The Story Behind “I Have a Dream” Speech

This past Monday, our nation celebrated Martin Luther King, Jr. (MLK) Day. The day is a moment to recall how far we have come as a country and to reflect on how far we still have to go in dealing with racism. If the United States has a legacy sin – it is racism. The greatest speech Dr. King was known for giving is the “I Have a Dream” speech. Surprisingly, it did not become a defining speech of his legacy until after his death. With time, the “I Have A Dream” speech has grown in significance and impact.

Many people don’t know that the “I Have a Dream” part of the speech was not originally included in the prepared text for his speech at The Freedom March on Washington in 1963. It would be the first time the nation would hear a full speech given by Dr. King. The civil rights movement’s introduction to the entire country was riding on this event and Dr. King’s shoulders. 

It would also be the first time that President John F. Kennedy would hear a full speech delivered by Dr. King. And President Kennedy would remark later how good of a speech and delivery it was. All three television networks were covering the event.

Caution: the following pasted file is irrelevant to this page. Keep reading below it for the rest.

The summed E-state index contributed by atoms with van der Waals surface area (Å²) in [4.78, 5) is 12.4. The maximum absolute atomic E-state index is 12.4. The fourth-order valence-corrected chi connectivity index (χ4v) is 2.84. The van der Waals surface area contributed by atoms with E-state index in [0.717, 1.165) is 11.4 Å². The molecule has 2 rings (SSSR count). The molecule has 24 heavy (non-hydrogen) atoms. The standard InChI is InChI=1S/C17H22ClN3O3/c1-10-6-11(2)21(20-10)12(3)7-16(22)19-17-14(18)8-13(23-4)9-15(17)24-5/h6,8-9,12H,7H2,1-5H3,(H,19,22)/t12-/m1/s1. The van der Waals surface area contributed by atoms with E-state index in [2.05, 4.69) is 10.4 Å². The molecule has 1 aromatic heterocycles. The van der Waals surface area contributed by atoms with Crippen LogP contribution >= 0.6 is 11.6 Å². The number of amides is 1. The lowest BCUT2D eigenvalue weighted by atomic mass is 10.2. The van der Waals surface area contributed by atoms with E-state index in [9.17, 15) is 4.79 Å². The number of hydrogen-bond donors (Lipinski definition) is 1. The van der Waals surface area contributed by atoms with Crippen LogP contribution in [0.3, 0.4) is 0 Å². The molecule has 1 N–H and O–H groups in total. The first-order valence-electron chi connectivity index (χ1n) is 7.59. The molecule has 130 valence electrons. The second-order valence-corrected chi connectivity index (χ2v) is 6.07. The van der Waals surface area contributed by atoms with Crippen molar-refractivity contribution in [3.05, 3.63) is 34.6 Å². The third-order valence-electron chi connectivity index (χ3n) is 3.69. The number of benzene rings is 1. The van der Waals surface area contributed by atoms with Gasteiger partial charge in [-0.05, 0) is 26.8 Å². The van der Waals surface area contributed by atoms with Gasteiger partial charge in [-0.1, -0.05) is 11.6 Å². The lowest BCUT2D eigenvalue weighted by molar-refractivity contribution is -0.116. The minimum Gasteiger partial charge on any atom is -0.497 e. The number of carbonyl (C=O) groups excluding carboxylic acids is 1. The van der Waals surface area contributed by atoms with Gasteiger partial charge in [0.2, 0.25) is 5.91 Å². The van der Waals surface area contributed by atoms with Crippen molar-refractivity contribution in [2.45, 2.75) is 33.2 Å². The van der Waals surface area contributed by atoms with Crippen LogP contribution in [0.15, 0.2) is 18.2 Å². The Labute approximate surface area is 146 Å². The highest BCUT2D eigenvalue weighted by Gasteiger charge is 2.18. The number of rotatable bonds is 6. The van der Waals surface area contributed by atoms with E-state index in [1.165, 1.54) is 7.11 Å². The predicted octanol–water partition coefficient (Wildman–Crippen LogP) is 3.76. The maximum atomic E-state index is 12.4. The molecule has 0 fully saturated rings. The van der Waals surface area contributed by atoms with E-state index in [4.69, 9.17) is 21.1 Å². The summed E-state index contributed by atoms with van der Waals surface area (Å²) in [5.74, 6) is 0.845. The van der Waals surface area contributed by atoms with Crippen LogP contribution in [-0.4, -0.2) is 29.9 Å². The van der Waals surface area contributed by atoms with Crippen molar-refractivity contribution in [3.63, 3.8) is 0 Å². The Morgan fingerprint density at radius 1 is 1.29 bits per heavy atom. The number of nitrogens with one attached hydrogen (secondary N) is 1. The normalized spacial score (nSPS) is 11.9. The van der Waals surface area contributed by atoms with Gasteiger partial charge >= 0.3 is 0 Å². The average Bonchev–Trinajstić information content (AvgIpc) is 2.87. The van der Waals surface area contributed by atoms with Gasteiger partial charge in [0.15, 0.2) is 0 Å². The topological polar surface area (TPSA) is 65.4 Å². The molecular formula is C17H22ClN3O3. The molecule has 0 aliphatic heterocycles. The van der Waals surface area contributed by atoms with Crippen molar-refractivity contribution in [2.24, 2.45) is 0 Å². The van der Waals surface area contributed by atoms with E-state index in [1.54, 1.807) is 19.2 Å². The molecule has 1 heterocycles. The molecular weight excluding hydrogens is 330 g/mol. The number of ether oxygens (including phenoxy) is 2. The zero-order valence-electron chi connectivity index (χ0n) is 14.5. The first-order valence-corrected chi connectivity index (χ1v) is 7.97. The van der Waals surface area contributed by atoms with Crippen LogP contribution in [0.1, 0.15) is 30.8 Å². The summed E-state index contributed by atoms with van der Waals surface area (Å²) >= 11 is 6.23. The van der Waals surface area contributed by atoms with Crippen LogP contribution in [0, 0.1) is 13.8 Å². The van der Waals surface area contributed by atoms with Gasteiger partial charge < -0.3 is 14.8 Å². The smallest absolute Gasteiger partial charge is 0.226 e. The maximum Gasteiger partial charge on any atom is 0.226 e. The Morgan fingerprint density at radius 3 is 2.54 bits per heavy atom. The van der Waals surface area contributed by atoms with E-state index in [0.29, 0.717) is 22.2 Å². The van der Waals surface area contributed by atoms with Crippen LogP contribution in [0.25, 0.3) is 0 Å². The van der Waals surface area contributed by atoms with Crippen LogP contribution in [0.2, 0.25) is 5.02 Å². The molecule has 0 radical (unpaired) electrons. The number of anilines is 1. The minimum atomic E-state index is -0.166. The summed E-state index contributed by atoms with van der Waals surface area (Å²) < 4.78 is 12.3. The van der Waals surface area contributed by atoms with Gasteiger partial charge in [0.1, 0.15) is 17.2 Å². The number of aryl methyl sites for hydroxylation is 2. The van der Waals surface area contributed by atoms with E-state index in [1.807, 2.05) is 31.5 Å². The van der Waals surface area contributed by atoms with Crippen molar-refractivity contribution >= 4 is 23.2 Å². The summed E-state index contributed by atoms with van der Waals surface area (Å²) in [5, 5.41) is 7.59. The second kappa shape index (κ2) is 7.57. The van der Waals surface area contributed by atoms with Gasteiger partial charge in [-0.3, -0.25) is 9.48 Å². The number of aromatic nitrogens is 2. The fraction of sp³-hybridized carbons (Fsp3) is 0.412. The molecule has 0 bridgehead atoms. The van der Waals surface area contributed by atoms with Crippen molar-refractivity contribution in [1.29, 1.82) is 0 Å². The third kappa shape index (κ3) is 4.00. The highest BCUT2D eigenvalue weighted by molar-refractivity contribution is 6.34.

It had been a long day, and like most big events, there were dozens of speakers and singers, and Dr. King was scheduled at the end of the long list of speakers on that hot day in August. The crowd had grown tired and numb after so many speakers and a long day.

Dr. King started the speech with his prepared text. Many of Dr. King’s closest advisors thought the speech was good, but not as moving or as powerful as speeches he had given before. As Dr. King reached an inflection point in his prepared remarks, gospel singer Mahalia Jackson, who was behind Dr. King, yelled out, “Tell’em about the dream, Martin.”

At that moment, knowing he was not connecting with the audience, Dr. King went extemporaneous and delivered parts of the “I Have a Dream” speech that he had used several times during the past months. If you watch a video of the speech, you can see when he goes off his prepared remarks. Dr. King did what great leaders do and understand – he pivoted.

It was a moment when things were not working or going as planned, and something had to change. Leaders understand those moments, they can sense them, and they dare to pivot at the most crucial time. The preacher in Dr. King came out that day, and the cadence and rhythm of a Black Baptist preacher would deliver a speech that has now become part of our history and a touchstone on race and equality.

Dr. King understood leading and when to pivot, and it has made all the difference.